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Farmland Preservation

About the farmland that the "Cameron Project" will destroy

There are two agricultural properties that will be destroyed if this project is approved (see photo above):

1. 144 Ranchers Road (bottom of above photo) is a mixed use farm with cropland, pastures for grazing, wetlands and woodland. This diversified landscape enables the possibility of meat production alongside large-scale crops, all while maintaining biodiversity. In the past, this farm has also been used for market gardening and seedling production. The loss of this farm will mean the loss of a farm that has contributed both to the local economy and local biodiversity. To see a video of this farm click here.

2. The second farm (top of above photo) is zoned Agricultural and is made up of a rare land form called an alvar. Alvar's are home to many rare species of plants and animals. The grazing of cattle on alvars mimic the beneficial grazing of wild animals on this landform and enhance its biodiversity, as a result this land is uniquely suited for grazing cattle. This farm is a perfect example of agriculture and biodiversity co-existing for mutual benefit.

For more the environmental importance of this land, click here.

Concerns about Loss of Farmland

The loss of Ontario Farmland to development has become a priority in the Kawartha Lakes recently for three reasons:

1. Food supply chains are increasingly fragile.
Disruptions have been caused to global supply chains both by Covid-19 and by increasing instability in weather patterns. This has led to an emphasis on local suppliers as a way to ensure food security going forward. Local farmers need local farmland.

For more on this point see:
Ontario Chamber of Commerce Report: Growing a More Resilient Food Supply Chain in Ontario.
Press release on the report: "Government must Act Now to Strengthen Canada's Supply Chain: Chamber Report".



 

The farm at 144 Ranchers Road

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2. Farmland is a non-renewable resource.
Fertile arable land cannot be replaced once it is lost. Using such land for housing, or for a golf course in an area already saturated with golf courses, is irresponsible. According to the Ontario Federation of Agriculture, "the highest and best use of our arable land is for agriculture. Land capable of supporting agricultural activity is a strategic non-renewable resource worthy of preserving as it ensures a safe, sustainable supply of food, fibre and fuel for Ontario, Canada and the world."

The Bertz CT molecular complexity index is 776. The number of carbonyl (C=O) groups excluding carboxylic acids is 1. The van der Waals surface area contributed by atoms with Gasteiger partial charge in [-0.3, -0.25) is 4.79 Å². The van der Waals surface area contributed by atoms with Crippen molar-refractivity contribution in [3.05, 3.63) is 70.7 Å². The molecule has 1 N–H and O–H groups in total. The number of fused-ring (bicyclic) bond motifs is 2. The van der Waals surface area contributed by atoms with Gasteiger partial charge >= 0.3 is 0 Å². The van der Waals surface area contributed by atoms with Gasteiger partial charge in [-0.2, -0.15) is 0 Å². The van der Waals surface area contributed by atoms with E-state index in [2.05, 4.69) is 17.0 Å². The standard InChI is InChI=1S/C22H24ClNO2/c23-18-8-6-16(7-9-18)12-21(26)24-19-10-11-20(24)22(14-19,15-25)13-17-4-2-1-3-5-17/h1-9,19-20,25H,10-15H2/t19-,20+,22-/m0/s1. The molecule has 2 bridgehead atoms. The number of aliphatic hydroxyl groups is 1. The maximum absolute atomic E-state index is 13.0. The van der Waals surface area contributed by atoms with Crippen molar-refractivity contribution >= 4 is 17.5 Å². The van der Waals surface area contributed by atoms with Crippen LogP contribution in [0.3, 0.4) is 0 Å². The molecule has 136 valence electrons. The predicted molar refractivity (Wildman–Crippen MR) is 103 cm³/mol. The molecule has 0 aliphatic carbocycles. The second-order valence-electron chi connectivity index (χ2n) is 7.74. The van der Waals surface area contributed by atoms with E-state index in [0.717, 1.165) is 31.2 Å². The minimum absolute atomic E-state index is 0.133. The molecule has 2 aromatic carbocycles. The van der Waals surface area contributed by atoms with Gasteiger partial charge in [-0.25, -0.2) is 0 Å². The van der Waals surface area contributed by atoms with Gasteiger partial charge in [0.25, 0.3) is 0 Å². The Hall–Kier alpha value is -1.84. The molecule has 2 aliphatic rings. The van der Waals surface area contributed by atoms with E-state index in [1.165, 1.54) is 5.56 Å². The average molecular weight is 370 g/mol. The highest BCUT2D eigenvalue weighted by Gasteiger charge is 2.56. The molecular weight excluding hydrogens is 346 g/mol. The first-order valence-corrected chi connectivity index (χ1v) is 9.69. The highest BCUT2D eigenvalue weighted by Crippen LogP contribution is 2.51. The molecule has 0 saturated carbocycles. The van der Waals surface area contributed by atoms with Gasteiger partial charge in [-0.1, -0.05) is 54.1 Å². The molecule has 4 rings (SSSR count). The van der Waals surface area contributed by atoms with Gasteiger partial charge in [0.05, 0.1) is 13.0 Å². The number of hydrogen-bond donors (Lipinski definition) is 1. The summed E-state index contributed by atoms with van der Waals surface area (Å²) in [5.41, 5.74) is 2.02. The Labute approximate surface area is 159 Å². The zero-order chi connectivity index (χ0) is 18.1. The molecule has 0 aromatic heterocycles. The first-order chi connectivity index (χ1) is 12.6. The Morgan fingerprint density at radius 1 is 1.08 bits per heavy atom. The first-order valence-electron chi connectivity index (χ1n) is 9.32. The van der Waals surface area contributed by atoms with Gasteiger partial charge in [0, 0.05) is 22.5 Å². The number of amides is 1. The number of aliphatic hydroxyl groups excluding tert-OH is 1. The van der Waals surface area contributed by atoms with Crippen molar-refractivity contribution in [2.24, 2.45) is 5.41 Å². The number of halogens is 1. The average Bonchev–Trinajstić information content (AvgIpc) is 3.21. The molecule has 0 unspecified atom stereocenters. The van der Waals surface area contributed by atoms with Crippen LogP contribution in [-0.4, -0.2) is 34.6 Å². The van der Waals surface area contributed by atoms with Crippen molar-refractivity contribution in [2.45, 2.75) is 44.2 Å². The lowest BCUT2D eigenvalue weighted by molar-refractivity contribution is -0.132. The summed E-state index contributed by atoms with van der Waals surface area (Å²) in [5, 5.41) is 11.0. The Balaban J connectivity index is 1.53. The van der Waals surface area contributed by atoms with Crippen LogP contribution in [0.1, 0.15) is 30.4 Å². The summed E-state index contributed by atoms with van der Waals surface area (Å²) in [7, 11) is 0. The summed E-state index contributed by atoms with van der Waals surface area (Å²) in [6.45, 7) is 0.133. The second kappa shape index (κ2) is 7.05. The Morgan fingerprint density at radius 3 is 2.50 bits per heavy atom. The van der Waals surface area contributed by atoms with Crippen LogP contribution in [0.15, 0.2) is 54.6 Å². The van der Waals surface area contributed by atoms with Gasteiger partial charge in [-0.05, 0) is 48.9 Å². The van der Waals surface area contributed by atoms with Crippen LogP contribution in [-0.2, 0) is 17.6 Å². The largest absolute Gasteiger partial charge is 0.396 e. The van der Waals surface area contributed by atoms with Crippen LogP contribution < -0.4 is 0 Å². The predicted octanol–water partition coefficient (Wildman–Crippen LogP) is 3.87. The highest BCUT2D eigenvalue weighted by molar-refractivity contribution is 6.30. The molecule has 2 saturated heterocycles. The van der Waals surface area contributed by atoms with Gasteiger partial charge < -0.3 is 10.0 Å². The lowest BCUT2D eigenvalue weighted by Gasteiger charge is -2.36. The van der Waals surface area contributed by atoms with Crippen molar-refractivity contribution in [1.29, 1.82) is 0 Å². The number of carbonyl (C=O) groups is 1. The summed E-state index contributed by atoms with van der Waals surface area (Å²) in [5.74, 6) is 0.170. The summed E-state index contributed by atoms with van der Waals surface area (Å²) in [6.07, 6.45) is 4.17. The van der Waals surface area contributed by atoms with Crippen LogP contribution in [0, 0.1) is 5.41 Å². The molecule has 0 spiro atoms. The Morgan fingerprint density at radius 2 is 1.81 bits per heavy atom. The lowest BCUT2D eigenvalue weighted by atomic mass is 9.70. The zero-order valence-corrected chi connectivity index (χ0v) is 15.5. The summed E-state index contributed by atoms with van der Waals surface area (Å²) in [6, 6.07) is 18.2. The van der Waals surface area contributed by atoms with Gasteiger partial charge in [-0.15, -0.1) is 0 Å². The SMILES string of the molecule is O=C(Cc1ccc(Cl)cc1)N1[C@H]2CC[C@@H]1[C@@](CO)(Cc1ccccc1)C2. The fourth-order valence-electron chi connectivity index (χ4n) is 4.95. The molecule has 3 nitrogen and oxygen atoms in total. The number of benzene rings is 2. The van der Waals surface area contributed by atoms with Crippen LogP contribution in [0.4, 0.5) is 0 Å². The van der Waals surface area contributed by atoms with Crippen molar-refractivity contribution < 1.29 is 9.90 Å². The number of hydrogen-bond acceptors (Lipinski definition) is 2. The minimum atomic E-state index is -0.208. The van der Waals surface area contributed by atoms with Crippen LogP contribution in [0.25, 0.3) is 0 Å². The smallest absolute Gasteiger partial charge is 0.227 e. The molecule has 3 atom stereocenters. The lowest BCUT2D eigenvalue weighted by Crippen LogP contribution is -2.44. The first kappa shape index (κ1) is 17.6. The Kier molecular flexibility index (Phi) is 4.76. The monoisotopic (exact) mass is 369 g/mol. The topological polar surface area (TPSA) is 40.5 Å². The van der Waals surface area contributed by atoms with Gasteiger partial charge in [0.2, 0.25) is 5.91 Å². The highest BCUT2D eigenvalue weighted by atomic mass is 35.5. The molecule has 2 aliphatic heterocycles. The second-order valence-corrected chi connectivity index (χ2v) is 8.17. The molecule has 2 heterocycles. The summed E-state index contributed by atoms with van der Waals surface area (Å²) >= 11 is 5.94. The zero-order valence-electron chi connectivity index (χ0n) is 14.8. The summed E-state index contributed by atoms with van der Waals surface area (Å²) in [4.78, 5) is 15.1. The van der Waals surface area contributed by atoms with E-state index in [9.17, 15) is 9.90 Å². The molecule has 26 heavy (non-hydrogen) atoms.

See more from the Ontario Federation of Agriculture  here.
See more on the rapid decline of agricultural land in Ontario here and here.

Pasture and crop at 144 Ranchers Rd.

3. Food insecurity is higher in the Kawartha Lakes than in the rest of the province.
According to the Kawartha Lakes Food Coalition's Food Security Working Group, one way to combat food security is by providing better access to local food. Local farmland is essential to maintaining a healthy local food system.

For more information see Food Insecurity in the Kawartha Lakes one of Highest in Province.

The farm at 144 Ranchers Road

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Cow Portrait

4. Agricultural land is being lost very quickly in Ontario due to an increased use of Ministerial Zoning Orders.
Local Official plans provide long term strategies for balancing the need for increased housing and the ongoing need for agricultural lands. In the last number of years the use of Ministerial Zoning Orders has meant that municipal official plans have had their plans to retain agricultural lands over-ruled by MZOs, enabling developers to develop farmlands at an ever-increasing rate. Flato regularly uses MZOs to overturn official plans. For more on MZOs, click here.

5. Farmland is not necessary for development.

Planners are increasingly discovering new and innovative ways that housing can be increased, within urban boundaries, even in already existing cities.

This article outlines some of these innovative strategies in relation to Hamilton.


 

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